I recently spent a few days exploring Minsk and the nearby countryside. This city of 2 million+ people is at the same time spread out yet rather compact. The city features an interesting mix of noticeable architectural styles mostly dating from post World War II. Unlike a number of Western European countries, Belarus does not yet seem to be on the tourist route. Prices are fairly reasonable and it is easy to get around the historical core of the city on foot (a metro also provides extended coverage to other parts of the city).
Here are 10 things I learned during my stay in Minsk.
– Minsk has a cat museum! For the price of admission, one can spend up to an hour getting to know the cats and exploring a variety of cat artifacts and memorabilia. Make yourself a cup of tea in the tea room while cats walk in and out.
– Casinos are a big thing here! Nearly all of the billboards on the way from the airport to downtown advertise casinos.
– Much of Minsk was destroyed in WW II. As a result most of the city dates from the 1950’s to the present including the famous 4km stretch of Praspyekt Nyezalyezhnastsi (sometimes used as a set in Russian movies to simulate the look of old Moscow). A few years back un-exploded ordinance from WWII was discovered in one of the city’s public buildings. The oldest building in Minsk is St. Peter and St. Paul’s church, dating from 1612.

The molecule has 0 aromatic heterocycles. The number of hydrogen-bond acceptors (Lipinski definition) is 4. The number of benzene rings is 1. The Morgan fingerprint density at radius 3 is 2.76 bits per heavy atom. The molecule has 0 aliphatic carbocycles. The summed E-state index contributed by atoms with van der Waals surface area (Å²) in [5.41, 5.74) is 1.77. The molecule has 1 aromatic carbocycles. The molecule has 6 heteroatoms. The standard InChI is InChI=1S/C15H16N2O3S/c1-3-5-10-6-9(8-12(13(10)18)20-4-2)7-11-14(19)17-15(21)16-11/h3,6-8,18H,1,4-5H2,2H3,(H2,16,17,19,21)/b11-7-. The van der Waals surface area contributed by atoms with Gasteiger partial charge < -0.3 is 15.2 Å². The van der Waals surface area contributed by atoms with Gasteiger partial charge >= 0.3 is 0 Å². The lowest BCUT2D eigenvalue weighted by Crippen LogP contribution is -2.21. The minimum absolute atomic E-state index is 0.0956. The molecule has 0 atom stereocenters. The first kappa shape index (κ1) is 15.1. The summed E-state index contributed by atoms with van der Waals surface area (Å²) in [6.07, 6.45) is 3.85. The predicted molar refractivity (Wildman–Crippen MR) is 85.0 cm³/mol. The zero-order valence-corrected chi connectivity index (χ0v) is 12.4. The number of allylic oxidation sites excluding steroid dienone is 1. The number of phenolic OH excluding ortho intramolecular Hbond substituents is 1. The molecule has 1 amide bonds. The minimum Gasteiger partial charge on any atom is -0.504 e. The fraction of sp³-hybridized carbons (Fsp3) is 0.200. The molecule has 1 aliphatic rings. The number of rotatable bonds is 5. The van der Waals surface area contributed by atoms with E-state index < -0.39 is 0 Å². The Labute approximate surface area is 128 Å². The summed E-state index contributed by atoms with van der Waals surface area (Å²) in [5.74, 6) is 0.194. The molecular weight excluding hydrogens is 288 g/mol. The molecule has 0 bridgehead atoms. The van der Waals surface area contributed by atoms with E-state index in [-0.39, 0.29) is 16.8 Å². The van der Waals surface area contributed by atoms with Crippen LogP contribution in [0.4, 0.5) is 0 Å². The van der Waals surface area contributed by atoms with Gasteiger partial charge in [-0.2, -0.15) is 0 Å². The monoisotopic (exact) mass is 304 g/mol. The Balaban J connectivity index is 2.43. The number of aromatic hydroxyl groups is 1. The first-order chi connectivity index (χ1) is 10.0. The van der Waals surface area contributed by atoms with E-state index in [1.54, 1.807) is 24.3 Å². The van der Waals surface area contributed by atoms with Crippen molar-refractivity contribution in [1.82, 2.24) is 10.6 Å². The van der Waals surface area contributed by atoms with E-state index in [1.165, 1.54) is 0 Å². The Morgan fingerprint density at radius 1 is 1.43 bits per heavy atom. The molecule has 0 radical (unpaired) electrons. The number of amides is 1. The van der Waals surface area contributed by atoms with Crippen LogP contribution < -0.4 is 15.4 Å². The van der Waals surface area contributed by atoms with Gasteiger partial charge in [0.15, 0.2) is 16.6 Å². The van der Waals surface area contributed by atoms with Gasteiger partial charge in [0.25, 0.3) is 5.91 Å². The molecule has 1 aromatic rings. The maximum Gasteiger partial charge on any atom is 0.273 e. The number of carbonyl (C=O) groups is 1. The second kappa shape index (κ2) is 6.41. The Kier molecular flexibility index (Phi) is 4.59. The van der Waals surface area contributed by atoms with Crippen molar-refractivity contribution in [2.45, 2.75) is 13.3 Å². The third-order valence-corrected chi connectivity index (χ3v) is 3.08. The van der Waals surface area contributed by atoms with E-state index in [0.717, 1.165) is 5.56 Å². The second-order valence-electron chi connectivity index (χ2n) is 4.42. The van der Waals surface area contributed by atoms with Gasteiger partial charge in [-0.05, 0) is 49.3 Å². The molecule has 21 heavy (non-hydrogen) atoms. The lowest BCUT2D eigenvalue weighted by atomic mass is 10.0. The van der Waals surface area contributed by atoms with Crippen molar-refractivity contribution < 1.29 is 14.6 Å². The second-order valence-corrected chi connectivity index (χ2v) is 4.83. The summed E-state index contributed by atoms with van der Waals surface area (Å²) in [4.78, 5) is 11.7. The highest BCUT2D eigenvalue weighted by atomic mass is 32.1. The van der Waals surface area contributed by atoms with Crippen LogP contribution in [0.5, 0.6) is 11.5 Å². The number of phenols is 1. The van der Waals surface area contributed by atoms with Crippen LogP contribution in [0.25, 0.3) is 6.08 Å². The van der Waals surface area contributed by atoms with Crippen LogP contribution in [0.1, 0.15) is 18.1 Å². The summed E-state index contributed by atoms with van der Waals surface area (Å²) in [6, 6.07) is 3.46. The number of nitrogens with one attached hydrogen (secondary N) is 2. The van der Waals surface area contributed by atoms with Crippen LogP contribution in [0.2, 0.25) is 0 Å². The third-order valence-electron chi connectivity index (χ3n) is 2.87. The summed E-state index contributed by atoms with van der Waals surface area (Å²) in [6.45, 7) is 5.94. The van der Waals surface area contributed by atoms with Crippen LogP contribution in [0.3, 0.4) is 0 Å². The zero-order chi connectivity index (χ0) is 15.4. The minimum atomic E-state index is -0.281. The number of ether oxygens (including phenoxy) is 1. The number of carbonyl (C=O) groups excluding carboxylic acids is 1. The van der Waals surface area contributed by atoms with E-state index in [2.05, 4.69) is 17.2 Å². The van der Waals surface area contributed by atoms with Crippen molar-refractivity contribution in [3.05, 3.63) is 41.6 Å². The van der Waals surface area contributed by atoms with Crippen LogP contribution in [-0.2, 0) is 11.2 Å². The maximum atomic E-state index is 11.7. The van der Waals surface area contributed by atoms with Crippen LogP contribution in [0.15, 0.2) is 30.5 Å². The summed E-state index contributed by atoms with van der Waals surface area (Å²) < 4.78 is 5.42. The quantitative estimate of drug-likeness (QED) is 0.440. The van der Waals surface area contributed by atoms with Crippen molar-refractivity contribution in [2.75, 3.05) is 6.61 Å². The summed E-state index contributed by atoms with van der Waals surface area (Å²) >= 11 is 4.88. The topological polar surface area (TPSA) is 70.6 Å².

– Lee Harvey Oswald. Yes, that infamous assassin of American president John F Kennedy lived in Minsk for 2.5 years, worked in a factory and married a Russian woman living in Minsk. One can visit the outside of the apartment complex where he lived.
– When Albert Einstein decided to leave Berlin in 1931 he was invited to come to Minsk by his assistant Jakov Grommer who was born in Belarus, but Stalin blocked Einstein’s pending move to Minsk – hence Einstein moved to the USA.
– The streets are incredibly clean and homelessness seems to be non existent.
– Impressive Sports Complexes – as in Minsk has a number of these including the recently restored Dinamo Stadium (opened in 1934) and Minsk Arena (home to ice hockey events and a venue for numerous performances by internationally well-known singers.
– The National Library of Belarus is a rhombicuboctahedron (look that one up!). Arguably, from an exterior viewpoint, this is one of Minsk’s most intriguing buildings. It is the largest library in the country. Sadaam Hussein even donated money towards its construction.
– It can rain during the summer months. Not every day but often every week – bring an umbrella.
– Kyle Le was here before me.